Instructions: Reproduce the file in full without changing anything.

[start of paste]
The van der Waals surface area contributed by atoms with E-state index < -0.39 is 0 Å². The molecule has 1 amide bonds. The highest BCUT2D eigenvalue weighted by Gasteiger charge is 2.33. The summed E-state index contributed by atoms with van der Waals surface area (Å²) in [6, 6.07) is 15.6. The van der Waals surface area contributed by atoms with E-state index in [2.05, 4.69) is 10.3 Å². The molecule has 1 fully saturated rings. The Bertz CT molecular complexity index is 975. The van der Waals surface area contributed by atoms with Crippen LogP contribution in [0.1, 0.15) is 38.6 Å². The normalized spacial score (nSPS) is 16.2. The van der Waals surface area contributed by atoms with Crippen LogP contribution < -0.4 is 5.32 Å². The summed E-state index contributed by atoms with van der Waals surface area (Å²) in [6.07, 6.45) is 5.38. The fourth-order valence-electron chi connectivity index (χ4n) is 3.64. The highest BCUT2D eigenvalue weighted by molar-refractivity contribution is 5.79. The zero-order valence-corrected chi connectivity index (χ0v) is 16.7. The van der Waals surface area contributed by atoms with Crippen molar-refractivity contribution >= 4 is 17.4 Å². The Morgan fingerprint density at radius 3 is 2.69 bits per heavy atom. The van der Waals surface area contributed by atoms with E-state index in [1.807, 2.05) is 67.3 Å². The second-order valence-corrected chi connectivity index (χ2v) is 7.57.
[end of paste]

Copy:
The van der Waals surface area contributed by atoms with E-state index < -0.39 is 0 Å². The molecule has 1 amide bonds. The highest BCUT2D eigenvalue weighted by Gasteiger charge is 2.33. The summed E-state index contributed by atoms with van der Waals surface area (Å²) in [6, 6.07) is 15.6. The van der Waals surface area contributed by atoms with E-state index in [2.05, 4.69) is 10.3 Å². The molecule has 1 fully saturated rings. The Bertz CT molecular complexity index is 975. The van der Waals surface area contributed by atoms with Crippen LogP contribution in [0.1, 0.15) is 38.6 Å². The normalized spacial score (nSPS) is 16.2. The van der Waals surface area contributed by atoms with Crippen LogP contribution < -0.4 is 5.32 Å². The summed E-state index contributed by atoms with van der Waals surface area (Å²) in [6.07, 6.45) is 5.38. The fourth-order valence-electron chi connectivity index (χ4n) is 3.64. The highest BCUT2D eigenvalue weighted by molar-refractivity contribution is 5.79. The zero-order valence-corrected chi connectivity index (χ0v) is 16.7. The van der Waals surface area contributed by atoms with Crippen molar-refractivity contribution >= 4 is 17.4 Å². The Morgan fingerprint density at radius 3 is 2.69 bits per heavy atom. The van der Waals surface area contributed by atoms with E-state index in [1.807, 2.05) is 67.3 Å². The second-order valence-corrected chi connectivity index (χ2v) is 7.57.